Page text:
Date December 16, 2022
Speaker Cristina Martin-Linares The Johns Hopkins University
Topic Physics-assisted machine-learning models in fluid mechanics and agent-based systems

The heart of research in engineering entails developing predictive dynamical equations from observations. For instance, traditional modelling approaches involve developing constitutive equations from experiments in material science or developing subgrid scale models for coarse-grained equations in fluid dynamics, as these systems require detailed simulations that can be computationally expensive. Modern data-driven and ML techniques can also be used to discover these equations and deduce reduced order models for nominally infinite dimensional dynamical systems (PDEs) or stochastic (SDEs), which capture the physics well. We can even bypass these equations and instead, predict the desired dynamics in a fully data-driven manner.

In this talk, I will focus first on a fluid system with PDE dynamics, namely thin films flowing down an inclined plane and exhibiting spatio-temporal wave patterns. And second, on SDEs arising in agent-based models of a population of interacting agents in a stock market, with behaviors similar to disease transmission in the field of epidemics. In the first topic, I will show how to develop reduced order models and learn PDEs to predict the amplitude of the wave directly from data, as well as a new approach to recover the full velocity field from partial observations of the amplitude of the wave. For the second problem, I will show how we can use these techniques to learn the effective Langevin-type SDE that governs the behavior of the distribution of agents close to a tipping point where the distributions becomes unstable. The developed models are more accurate and have wider range of applicability than traditional analytically derived models.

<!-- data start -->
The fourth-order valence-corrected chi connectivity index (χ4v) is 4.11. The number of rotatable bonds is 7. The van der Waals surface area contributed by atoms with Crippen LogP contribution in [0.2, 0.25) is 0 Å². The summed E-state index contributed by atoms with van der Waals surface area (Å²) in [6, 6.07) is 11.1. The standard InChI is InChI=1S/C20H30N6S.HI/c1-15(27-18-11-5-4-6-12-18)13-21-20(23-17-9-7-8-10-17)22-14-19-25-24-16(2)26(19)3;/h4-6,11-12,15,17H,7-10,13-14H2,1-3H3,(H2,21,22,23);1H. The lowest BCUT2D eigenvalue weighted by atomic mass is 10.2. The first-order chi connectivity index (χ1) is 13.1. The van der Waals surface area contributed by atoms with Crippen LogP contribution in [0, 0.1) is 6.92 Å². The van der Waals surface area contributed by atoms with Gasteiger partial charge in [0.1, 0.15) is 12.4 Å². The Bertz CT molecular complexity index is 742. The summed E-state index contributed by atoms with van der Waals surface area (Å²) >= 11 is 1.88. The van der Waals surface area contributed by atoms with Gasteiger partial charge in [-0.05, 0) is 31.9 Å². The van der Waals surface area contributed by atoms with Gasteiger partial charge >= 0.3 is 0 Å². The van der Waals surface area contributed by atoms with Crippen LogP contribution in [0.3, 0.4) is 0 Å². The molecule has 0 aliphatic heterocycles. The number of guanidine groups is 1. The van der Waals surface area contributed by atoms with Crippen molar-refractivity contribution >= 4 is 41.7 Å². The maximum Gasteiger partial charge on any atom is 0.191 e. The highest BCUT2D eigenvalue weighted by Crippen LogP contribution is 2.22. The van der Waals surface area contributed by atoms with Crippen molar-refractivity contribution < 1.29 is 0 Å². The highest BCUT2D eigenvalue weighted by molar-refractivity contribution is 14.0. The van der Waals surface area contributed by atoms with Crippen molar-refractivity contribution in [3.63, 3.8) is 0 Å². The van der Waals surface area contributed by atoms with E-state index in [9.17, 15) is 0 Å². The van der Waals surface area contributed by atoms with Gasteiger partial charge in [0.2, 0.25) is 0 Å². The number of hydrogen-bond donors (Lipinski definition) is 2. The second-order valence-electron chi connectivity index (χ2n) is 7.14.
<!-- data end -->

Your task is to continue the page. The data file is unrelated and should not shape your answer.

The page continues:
We thank the generous support of MIT IS&T, CSAIL, and the Department of Mathematics for their support of this series.

MIT Math CSAIL EAPS Lincoln Lab Harvard Astronomy